One of the wonderful things about not planning things is the adventure you can have with unexpected new friends.
I was sharing a room in Kalbarri with a girl from Belgium, and having mentioned that I hadn’t planned my trip back to Perth, she suggested I join her, driving back as she was going back the same time. Perfect.
Myself, the Belgium girl and another guy from the hostel, loaded into her little hire car on Friday morning. Me with a sore head from a spontaneous drinking game the night before and also with a heavy heart – not quite ready to return to Perth and say goodbye to the residents of Kalbarri Backpackers.
We ambled our way down the highway towards Perth, stopping in various places of interest along the way, to maximise the opportunity of having the freedom of a car.
The first stop was Cervantes. A town with a Spanish name, and Spanish named streets. There is not much going on in Cervantes to be honest and for that reason we had the hostel to ourselves, bar the two resident cleaners from Taiwan. The hostel was spotless with plenty of homely touches – books, magazines, herbs and spices, toilettries.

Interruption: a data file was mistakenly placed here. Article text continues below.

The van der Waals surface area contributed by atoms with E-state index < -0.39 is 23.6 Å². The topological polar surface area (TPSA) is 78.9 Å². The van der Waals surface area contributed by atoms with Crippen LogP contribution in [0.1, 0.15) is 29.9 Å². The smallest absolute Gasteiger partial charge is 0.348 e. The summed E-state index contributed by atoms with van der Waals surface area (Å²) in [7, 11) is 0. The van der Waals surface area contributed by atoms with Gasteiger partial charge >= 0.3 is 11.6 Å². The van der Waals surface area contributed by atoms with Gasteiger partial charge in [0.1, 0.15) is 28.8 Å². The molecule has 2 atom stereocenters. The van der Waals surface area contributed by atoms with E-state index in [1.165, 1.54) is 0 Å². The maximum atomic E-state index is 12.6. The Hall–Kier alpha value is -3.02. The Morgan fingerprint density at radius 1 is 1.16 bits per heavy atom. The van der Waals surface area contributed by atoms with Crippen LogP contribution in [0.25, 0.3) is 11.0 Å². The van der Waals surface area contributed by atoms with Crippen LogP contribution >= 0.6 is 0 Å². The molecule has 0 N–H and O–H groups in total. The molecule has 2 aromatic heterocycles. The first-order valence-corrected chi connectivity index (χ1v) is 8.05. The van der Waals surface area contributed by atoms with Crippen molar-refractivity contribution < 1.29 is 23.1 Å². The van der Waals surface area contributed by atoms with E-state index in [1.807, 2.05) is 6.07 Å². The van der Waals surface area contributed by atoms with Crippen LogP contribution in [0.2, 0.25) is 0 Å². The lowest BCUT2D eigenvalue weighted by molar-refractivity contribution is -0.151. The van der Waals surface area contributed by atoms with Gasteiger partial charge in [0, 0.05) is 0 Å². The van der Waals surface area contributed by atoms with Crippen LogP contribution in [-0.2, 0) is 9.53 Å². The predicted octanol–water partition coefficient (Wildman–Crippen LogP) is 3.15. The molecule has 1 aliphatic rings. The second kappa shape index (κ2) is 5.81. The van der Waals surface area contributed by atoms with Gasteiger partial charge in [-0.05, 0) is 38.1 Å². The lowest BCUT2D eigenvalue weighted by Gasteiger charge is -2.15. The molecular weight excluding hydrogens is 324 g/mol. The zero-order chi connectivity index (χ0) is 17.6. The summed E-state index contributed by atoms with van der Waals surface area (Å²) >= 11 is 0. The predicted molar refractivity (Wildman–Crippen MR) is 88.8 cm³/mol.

What Cervantes is known for is its proximity to the Pinnacles Desert. This is an eerie place, which we visited at sunset, and if I were a more talented photographer, perhaps I could have captured better its science fiction-like atmosphere. Strange stones rise out of the desert making you feel as if you have walked onto a Star Wars set and you should be carrying a light saber!
Driving through yet another national park as we made our way down the coast, we stopped at Hangover Bay – wonderfully named place with a beautiful beach. I would LOVE to cure a hangover there!
Next stop was Lancelin – because my big brother told me to go there, so we dropped in for a photo op and a toilet stop.
Nearer to Perth, and the departure of our other passenger was Yanchep National Park – where koalas were sitting in trees, wallabies were nibbling the grass and Kookaburras were singing up above.
Temp: 25 C